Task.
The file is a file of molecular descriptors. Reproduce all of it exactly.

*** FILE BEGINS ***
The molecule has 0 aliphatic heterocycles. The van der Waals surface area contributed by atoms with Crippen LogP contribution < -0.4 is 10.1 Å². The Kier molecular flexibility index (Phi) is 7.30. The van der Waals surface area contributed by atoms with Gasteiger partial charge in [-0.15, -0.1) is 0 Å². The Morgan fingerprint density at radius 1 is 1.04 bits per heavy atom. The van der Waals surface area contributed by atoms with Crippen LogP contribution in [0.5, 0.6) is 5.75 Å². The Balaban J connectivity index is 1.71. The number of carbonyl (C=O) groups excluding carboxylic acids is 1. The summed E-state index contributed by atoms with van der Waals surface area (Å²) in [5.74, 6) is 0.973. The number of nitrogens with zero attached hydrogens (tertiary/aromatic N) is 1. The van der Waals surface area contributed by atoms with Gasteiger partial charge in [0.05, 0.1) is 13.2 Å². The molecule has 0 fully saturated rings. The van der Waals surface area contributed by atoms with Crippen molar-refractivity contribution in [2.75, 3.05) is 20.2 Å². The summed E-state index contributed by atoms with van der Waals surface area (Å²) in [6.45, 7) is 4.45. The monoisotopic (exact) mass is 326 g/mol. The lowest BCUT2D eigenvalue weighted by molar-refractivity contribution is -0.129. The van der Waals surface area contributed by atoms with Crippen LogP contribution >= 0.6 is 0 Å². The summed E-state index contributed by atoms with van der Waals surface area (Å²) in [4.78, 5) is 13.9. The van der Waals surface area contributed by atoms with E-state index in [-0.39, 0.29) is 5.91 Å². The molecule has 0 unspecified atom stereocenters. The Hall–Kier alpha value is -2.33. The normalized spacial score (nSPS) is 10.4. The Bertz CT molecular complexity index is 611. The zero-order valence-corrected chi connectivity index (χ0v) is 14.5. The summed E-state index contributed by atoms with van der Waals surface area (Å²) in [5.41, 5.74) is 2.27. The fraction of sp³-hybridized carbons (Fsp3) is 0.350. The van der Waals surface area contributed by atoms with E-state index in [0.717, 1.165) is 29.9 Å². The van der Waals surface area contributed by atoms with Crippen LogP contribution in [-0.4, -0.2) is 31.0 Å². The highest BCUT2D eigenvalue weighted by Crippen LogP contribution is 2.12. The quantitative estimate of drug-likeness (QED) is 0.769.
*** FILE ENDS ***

The molecule has 0 aliphatic heterocycles. The van der Waals surface area contributed by atoms with Crippen LogP contribution < -0.4 is 10.1 Å². The Kier molecular flexibility index (Phi) is 7.30. The van der Waals surface area contributed by atoms with Gasteiger partial charge in [-0.15, -0.1) is 0 Å². The Morgan fingerprint density at radius 1 is 1.04 bits per heavy atom. The van der Waals surface area contributed by atoms with Crippen LogP contribution in [0.5, 0.6) is 5.75 Å². The Balaban J connectivity index is 1.71. The number of carbonyl (C=O) groups excluding carboxylic acids is 1. The summed E-state index contributed by atoms with van der Waals surface area (Å²) in [5.74, 6) is 0.973. The number of nitrogens with zero attached hydrogens (tertiary/aromatic N) is 1. The van der Waals surface area contributed by atoms with Gasteiger partial charge in [0.05, 0.1) is 13.2 Å². The molecule has 0 fully saturated rings. The van der Waals surface area contributed by atoms with Crippen molar-refractivity contribution in [2.75, 3.05) is 20.2 Å². The summed E-state index contributed by atoms with van der Waals surface area (Å²) in [6.45, 7) is 4.45. The monoisotopic (exact) mass is 326 g/mol. The lowest BCUT2D eigenvalue weighted by molar-refractivity contribution is -0.129. The van der Waals surface area contributed by atoms with Crippen LogP contribution >= 0.6 is 0 Å². The summed E-state index contributed by atoms with van der Waals surface area (Å²) in [4.78, 5) is 13.9. The van der Waals surface area contributed by atoms with E-state index in [-0.39, 0.29) is 5.91 Å². The molecule has 0 unspecified atom stereocenters. The Hall–Kier alpha value is -2.33. The normalized spacial score (nSPS) is 10.4. The Bertz CT molecular complexity index is 611. The zero-order valence-corrected chi connectivity index (χ0v) is 14.5. The summed E-state index contributed by atoms with van der Waals surface area (Å²) in [5.41, 5.74) is 2.27. The fraction of sp³-hybridized carbons (Fsp3) is 0.350. The van der Waals surface area contributed by atoms with E-state index in [0.717, 1.165) is 29.9 Å². The van der Waals surface area contributed by atoms with Crippen LogP contribution in [-0.4, -0.2) is 31.0 Å². The highest BCUT2D eigenvalue weighted by Crippen LogP contribution is 2.12. The quantitative estimate of drug-likeness (QED) is 0.769.